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Archive for June, 2012

Welcome to the first of a series of image galleries with highlights from the RVC‘s Anatomy Museum! Our veterinary school dates back to the 1789 epic dissection of the unbeaten racehorse Eclipse by surgeon Mr Charles Vial de Saint Bels, which led to the college’s founding in 1791 (incidentally, the RVC retains Eclipse’s skeleton to this day, and 80% of living racehorses come from Eclipse’s lineage!).

What, you didn’t know we have an anatomy museum? Well this is another of London’s many hidden museum treasures. It is based at our Camden campus, just a 10min jaunt from King’s Cross or St Pancras stations (or Mornington Crescent tube), in the colourful Camden Town neighborhood. It doesn’t have its own website, yet, and my posts are not intended to play that role, but I want to informally and unofficially celebrate its glory because I think we have a great museum full of wonderful features and people deserve to see them.

For example, when I first interviewed for (what became) my job at the RVC in 2003, one of the first sights at the Camden campus was the original, classic ~Victorian style (dark and gloomy, stained wooden cabinets, room chock full of skeletons) anatomy museum which presented the entrant with a lovely view of this:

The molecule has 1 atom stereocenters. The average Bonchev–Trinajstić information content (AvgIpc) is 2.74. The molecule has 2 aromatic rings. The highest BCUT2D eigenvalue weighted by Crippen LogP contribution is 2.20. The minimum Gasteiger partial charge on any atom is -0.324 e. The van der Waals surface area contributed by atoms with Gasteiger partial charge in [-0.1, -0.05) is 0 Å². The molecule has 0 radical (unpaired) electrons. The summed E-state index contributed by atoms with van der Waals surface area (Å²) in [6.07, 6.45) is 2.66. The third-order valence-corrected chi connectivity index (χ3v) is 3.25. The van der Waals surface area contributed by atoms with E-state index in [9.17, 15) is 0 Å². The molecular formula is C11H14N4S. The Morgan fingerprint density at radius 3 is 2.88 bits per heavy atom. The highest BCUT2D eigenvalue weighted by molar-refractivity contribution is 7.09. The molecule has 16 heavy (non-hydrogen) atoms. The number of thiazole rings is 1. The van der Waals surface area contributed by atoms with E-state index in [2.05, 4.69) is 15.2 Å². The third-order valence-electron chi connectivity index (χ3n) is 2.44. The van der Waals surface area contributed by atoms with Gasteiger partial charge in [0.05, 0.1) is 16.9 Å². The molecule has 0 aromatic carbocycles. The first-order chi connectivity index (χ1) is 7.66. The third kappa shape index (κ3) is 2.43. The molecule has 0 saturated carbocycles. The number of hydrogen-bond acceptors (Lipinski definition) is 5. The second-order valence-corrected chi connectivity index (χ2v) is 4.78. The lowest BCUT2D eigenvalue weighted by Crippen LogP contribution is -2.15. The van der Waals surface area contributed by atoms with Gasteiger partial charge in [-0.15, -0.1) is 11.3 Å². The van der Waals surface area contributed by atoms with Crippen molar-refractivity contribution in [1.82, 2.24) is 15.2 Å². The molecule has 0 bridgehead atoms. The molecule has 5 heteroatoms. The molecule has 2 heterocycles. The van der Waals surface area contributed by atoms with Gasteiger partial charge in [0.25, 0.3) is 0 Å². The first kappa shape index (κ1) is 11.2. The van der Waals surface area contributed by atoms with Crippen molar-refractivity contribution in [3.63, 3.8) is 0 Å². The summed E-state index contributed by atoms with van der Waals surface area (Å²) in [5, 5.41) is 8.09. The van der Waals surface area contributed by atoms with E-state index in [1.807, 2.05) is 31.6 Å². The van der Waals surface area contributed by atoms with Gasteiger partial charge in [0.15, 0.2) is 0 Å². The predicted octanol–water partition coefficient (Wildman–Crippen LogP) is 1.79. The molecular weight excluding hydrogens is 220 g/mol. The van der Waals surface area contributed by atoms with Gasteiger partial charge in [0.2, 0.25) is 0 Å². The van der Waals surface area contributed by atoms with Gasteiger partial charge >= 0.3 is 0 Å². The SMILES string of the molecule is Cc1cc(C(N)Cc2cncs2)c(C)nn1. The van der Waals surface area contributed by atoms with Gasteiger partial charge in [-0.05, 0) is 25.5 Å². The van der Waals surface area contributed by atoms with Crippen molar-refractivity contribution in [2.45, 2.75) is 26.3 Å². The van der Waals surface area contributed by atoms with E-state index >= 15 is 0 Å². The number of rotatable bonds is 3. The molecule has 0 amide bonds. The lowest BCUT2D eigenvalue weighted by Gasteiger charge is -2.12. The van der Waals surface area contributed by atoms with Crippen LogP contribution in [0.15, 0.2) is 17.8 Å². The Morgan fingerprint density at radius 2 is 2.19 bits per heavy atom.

Which sadly is my only photo of the skeleton of an Asian elephant that shows it in its original position, crowded next to the skeletons of a white rhino, common hippo, horse and other animals. If you know me and my penchant for giant critters, that was like being shown the Promised Land! Since then, modernity has required us to clear out the dusty Victorian room and rehouse the specimens in more airy, spacious surroundings. Which has worked out pretty well in our case, I think. Here is the elephant now, in the midst of our cafe next to our Anatomy Museum (sadly, the rhino and hippo are mostly now tucked away in storage, and no, there is no rhino horn here for people to steal. Sheesh!):